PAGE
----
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College planning: year-by-year checklists

by Mary Mazzoni on February 19, 2012

If your teen plans to enroll in a college degree program after high school, there’s a lot to think about.

You’ll find helpful posts and links in the Education section of our Free Transition Tools page.

But it can be a challenge to take action on all this information.

What specific steps should your teen take in each year of high school?

Let’s look at two college planning checklists that help to answer that question.

No checklist is perfect

Your teen’s particular talents, interests and support needs are unique. No checklist will include every step needed to successfully plan for college. You and your teen must ask very specific questions of the high school guidance counselor and college disability support staff. They can direct you to resources relevant to your teen’s specific situation.

But these two checklists, taken together, include steps all teens with disabilities should take as they plan for college.  High School To-Do Lists

Videos by peer mentors are built right into the steps of these year-by-year action plans. How cool is that?

By clicking a link in the action step, your teen will connect with videos of college students with disabilities sharing their personal experiences and explaining why the step is important.

The To-Do lists include learning key skills, developing habits, researching colleges and support services, self advocacy, goal setting and problem solving, assistive technology, course selection, application processes, financial aid and much more.

A real bonus is the Going to College Portfolio. Teens are prompted at various points throughout high school to add information to this electronic organization system. When it’s time to apply for college – voila! They’ll have what they need in one place!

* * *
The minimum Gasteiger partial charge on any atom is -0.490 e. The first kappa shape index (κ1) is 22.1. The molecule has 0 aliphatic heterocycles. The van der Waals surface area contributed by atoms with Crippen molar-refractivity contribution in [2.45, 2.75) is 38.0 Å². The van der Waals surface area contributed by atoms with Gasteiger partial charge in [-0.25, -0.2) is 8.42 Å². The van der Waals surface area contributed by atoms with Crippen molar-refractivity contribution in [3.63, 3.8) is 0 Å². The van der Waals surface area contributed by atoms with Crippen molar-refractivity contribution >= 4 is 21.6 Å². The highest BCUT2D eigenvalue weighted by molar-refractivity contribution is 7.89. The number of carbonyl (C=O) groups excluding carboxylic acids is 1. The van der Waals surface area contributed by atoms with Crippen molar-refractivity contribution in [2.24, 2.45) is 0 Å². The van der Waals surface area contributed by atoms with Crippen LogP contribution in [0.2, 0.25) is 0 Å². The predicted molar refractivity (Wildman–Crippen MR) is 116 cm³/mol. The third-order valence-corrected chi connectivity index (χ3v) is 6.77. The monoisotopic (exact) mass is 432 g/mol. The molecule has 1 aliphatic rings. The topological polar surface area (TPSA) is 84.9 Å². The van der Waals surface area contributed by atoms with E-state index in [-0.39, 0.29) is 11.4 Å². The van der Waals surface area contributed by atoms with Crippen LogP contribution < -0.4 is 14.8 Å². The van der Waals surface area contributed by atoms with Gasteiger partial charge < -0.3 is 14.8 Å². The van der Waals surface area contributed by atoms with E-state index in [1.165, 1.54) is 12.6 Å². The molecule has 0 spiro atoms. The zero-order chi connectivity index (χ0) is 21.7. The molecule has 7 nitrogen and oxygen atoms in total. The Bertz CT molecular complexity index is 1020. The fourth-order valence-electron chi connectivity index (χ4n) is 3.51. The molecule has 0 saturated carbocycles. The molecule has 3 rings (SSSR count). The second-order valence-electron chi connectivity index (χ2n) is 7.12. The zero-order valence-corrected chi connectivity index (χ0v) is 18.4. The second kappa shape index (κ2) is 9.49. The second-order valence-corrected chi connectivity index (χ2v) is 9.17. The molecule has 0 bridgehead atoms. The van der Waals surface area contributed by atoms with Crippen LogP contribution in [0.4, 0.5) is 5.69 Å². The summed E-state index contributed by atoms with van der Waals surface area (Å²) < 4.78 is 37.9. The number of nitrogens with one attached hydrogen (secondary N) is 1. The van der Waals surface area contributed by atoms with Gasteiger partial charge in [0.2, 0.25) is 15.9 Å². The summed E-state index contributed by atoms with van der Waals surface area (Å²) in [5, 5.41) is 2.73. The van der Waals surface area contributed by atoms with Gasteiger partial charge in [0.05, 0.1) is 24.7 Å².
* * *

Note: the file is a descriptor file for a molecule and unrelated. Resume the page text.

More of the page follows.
Ready to check it out for yourself? You’ll find the Going-To-College To-Do Lists here. While you’re there, check out the rest of the site. It’s an incredible resource!

PSU Parent/Student Checklist

The year-by-year checklist developed by the Penn State University Office for Disability Services is more general. But it has its own advantages. And it’s been used by many families throughout the country.

A key feature is that action steps for both the student and the parents are included. As teens progress through high school, the parental role changes. Students gradually increase their self-advocacy and planning responsibilities. By graduation, kids are better prepared to speak and act for themselves in college.

This succinct checklist can be printed and shared with school guidance and transition staff, so that transition is a collaborative process.

You can download the PSU checklist here.

Your turn

Please share your experiences with these or other college planning tools. We’ll all benefit from your perspective.

If you find this post helpful, please share it. Thanks!

Photo credit: Courtney Dirks at Flickr

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